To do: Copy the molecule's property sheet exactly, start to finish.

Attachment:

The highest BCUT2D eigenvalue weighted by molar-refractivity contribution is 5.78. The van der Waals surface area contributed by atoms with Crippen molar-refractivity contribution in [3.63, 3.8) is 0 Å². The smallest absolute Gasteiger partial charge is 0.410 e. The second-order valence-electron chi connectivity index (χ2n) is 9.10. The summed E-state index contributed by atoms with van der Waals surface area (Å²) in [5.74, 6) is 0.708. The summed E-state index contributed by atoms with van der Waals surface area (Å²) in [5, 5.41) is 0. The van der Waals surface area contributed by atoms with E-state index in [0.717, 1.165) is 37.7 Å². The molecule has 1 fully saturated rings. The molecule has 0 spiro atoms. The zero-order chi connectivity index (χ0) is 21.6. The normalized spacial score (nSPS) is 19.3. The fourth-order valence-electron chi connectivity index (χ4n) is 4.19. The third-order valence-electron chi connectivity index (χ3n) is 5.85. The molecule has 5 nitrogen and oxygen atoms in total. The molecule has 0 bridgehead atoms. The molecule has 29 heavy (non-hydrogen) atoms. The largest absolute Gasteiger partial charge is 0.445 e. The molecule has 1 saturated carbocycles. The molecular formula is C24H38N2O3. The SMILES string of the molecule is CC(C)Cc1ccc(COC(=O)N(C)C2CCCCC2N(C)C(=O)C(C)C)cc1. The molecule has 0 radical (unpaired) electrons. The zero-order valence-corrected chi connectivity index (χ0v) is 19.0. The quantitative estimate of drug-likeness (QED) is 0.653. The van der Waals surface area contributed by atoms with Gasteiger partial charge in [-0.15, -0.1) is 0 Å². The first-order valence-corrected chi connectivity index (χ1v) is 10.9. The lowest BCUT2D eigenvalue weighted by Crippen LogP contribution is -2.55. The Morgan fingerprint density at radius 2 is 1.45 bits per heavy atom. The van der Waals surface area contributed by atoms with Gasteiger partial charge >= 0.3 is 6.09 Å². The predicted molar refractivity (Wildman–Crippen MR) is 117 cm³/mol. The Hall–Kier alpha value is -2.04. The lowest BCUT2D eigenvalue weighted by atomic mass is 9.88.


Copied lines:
The highest BCUT2D eigenvalue weighted by molar-refractivity contribution is 5.78. The van der Waals surface area contributed by atoms with Crippen molar-refractivity contribution in [3.63, 3.8) is 0 Å². The smallest absolute Gasteiger partial charge is 0.410 e. The second-order valence-electron chi connectivity index (χ2n) is 9.10. The summed E-state index contributed by atoms with van der Waals surface area (Å²) in [5.74, 6) is 0.708. The summed E-state index contributed by atoms with van der Waals surface area (Å²) in [5, 5.41) is 0. The van der Waals surface area contributed by atoms with E-state index in [0.717, 1.165) is 37.7 Å². The molecule has 1 fully saturated rings. The molecule has 0 spiro atoms. The zero-order chi connectivity index (χ0) is 21.6. The normalized spacial score (nSPS) is 19.3. The fourth-order valence-electron chi connectivity index (χ4n) is 4.19. The third-order valence-electron chi connectivity index (χ3n) is 5.85. The molecule has 5 nitrogen and oxygen atoms in total. The molecule has 0 bridgehead atoms. The molecule has 29 heavy (non-hydrogen) atoms. The largest absolute Gasteiger partial charge is 0.445 e. The molecule has 1 saturated carbocycles. The molecular formula is C24H38N2O3. The SMILES string of the molecule is CC(C)Cc1ccc(COC(=O)N(C)C2CCCCC2N(C)C(=O)C(C)C)cc1. The molecule has 0 radical (unpaired) electrons. The zero-order valence-corrected chi connectivity index (χ0v) is 19.0. The quantitative estimate of drug-likeness (QED) is 0.653. The van der Waals surface area contributed by atoms with Gasteiger partial charge in [-0.15, -0.1) is 0 Å². The first-order valence-corrected chi connectivity index (χ1v) is 10.9. The lowest BCUT2D eigenvalue weighted by Crippen LogP contribution is -2.55. The Morgan fingerprint density at radius 2 is 1.45 bits per heavy atom. The van der Waals surface area contributed by atoms with Gasteiger partial charge >= 0.3 is 6.09 Å². The predicted molar refractivity (Wildman–Crippen MR) is 117 cm³/mol. The Hall–Kier alpha value is -2.04. The lowest BCUT2D eigenvalue weighted by atomic mass is 9.88.